Create healthy living habits from the ground floor up | 21-Day ‘Re’-Bootcamp reprise

Changing our habits around eating and exercise is hard. (If it wasn’t, we’d all be elite athletes with fabulous blood pressure and cholesterol counts…).

So hard, in fact, that there’s an entire sub-discipline of psychology devoted to studying how best to develop new habits (as well as eventually ridding ourselves of the old).

What those studies tell us, in a nutshell, is that we’re doing it all wrong. Making grandiose resolutions, setting unattainable goals and generally, adopting an ‘all or nothing’ mindset. A mindset that ultimately leads to yo-yo dieting, dust-gathering dumbbells, feelings of defeat and often, abandoning those new habits before they’ve had time to become routine.

If you’re looking to increase the chances of making those new health and fitness habits ‘stick’ try the following:


1. Choose a single, small habit to adopt.

Practice it daily until it’s no longer a chore. This might take a week. It might take a month. Commit 100% to it’s practice. Remind yourself that you can do anything for a week or two.

Once you’ve mastered it, choose another single, small habit to adopt. The trick is to retain the first habit while cultivating the second. And so on.

Think of each tiny habit as a step on your path to improved health and fitness.


2. Associate that habit with contextual cues.

Do it at the same time of day (morning workouts set the stage of healthy decision-making the rest of the day). Or in the same place (create a ‘workout corner’ in your spare bedroom or basement).

Use something to trigger the habit’s occurrence.

For example, set your workout clothes out the night before. Put them on as soon as you get up. The clothes are your contextual reminder to head to the gym.

Leave the blender and the ingredients for your morning green smoothie out, on the counter, where you’ll see them before you’re tempted by the left-over pizza or scones your hubby brought home from the bakery.


3. Reward yourself immediately.

Humans are driven by positive rewards. The more immediate the reward, the stronger its effect on the likelihood that you’ll repeat the behaviour. Note that this doesn’t mean you need to buy yourself a pair of Fluevogs every time you successfully hit the gym.

Try creating a ‘star’ chart. Once you’ve earned 10 stars, treat yourself to something special; a book, a manicure, movie night with a friend. Just make sure the reward doesn’t undermine the new habit; i.e. a piece of chocolate cake isn’t a great reward for successfully eating 5 servings of fruit and vegetables 😉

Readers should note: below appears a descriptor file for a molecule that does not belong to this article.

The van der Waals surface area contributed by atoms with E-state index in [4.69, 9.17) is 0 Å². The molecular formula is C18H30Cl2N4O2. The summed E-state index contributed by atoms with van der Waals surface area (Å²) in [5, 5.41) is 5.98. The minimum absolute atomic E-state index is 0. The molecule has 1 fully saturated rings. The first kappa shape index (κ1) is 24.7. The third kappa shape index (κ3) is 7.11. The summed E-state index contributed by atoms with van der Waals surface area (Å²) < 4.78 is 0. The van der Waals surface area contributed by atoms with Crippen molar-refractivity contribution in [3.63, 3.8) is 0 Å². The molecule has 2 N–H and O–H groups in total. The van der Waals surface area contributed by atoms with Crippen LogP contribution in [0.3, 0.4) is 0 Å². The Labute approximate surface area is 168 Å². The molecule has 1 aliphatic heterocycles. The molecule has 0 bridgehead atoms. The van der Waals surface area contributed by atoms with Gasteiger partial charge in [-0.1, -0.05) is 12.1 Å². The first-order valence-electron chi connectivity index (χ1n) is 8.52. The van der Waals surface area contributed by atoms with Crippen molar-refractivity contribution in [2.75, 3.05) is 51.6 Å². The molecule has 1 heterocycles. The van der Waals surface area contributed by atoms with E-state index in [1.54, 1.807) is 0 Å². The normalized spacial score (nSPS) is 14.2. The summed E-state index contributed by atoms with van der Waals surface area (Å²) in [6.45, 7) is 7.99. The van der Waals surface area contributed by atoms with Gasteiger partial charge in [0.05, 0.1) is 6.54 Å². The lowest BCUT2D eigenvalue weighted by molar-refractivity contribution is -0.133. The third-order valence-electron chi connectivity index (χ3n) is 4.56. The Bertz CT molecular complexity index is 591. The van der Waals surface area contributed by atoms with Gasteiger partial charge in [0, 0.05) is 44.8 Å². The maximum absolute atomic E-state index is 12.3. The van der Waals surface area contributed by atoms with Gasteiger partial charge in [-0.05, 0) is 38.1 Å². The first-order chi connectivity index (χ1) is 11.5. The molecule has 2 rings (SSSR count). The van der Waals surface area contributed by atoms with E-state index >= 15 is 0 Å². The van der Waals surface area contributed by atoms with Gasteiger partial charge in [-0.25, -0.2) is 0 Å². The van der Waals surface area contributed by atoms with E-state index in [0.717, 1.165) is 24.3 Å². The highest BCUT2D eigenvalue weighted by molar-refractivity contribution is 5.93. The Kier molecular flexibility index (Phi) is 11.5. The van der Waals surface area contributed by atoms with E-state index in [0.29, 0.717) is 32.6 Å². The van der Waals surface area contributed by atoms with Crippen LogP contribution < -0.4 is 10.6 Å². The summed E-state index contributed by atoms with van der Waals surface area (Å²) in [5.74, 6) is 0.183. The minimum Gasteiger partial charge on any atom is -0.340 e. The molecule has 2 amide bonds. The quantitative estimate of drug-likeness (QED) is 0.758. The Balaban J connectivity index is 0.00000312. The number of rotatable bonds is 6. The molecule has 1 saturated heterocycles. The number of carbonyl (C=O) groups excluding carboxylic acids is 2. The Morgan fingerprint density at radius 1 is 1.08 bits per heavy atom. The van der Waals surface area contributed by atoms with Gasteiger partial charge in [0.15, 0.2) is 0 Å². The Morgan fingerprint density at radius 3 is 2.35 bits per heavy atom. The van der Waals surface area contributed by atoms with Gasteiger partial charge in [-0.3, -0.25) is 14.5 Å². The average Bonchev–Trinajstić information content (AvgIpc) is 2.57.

4. Regularly reflect on your progress and adjust your approach, if necessary.

For example, if eating 8 servings of fruits and vegetables a day is the habit you’re trying to create, yet after a week or two of practice you only ever manage to eat 5, change your target habit to what you’re capable of repeatedly doing. Chances are those 5 servings are significantly greater than the 1-2 you were eating before.

Scaling back on goals isn’t a sign that you’re weak, merely an indication that you understand you’re more likely to succeed if the goal is small and do-able.

Once you’ve mastered this simplified version of the habit you’ll be ready to tackle a slightly bigger bite.


5. Share your practice with others.

Tell people what you’re intending to do and why. Enlist their support. Find an accountability tribe (in real life or online) and check in daily.

Research shows keeping behavioural change a secret significantly reduces the likelihood of the new health and fitness habit ‘sticking’, thereby accounting for the popularity and success rates of group weight loss programs and exercise classes.

These are the exact same approaches I share with my personal training clients and the basic philosophy of my 21-Day ‘Re’-Bootcamp.

Over the past two years, this program has helped hundreds of women jump-start their journeys back to regular exercise and a healthier way of eating. In the words of the participants themselves;

“The 21-Day ‘Re’-Bootcamp was a great kickstart to strength training”

“…it helped me get out of my funk and off the couch”

“My fitness goal was to reduce the pain/weakness I felt getting up and down from the floor with my toddler/baby and have more energy. After only 2 weeks, I was feeling better!”

“I loved how the exercise chunks were small enough to feel doable, even though they were still quite a 15-minute challenge for me at first!”

The 21-Day ‘Re’-Bootcamp has been on hiatus for the summer. In part, because I was out of town on holidays and I like to be around to support my participants.

But also, because the program was ‘stand alone’.

Participants signed up for and executed the program on their own, whenever it suited their schedule.

While this worked well for some individuals, others mentioned that they would clearly have benefited from going through the program with a group of like-minded others. They wanted an accountability group, as described by my point #5 above!

Because September is often a time of ‘starting over’ (all those years of sending kids off to school after summer vacation kind of makes ‘September the new January’…), it seems like the perfect time to update the program and offer a synchronized AND fully supported session of the 21-Day ‘Re’-Bootcamp.

In addition to the 3-weeks worth of habit-building workout and nutrition exercises in the original program, you’ll also have access to a private Facebook accountability and support group. A safe place to ask questions, share challenges and brainstorm solutions with all the other women in the program.

Registration opens later this week. I’ll be sending out invitations with enrolment instructions to my email list first, then sharing on my social channels. Questions? Send me an email and I’m happy to answer!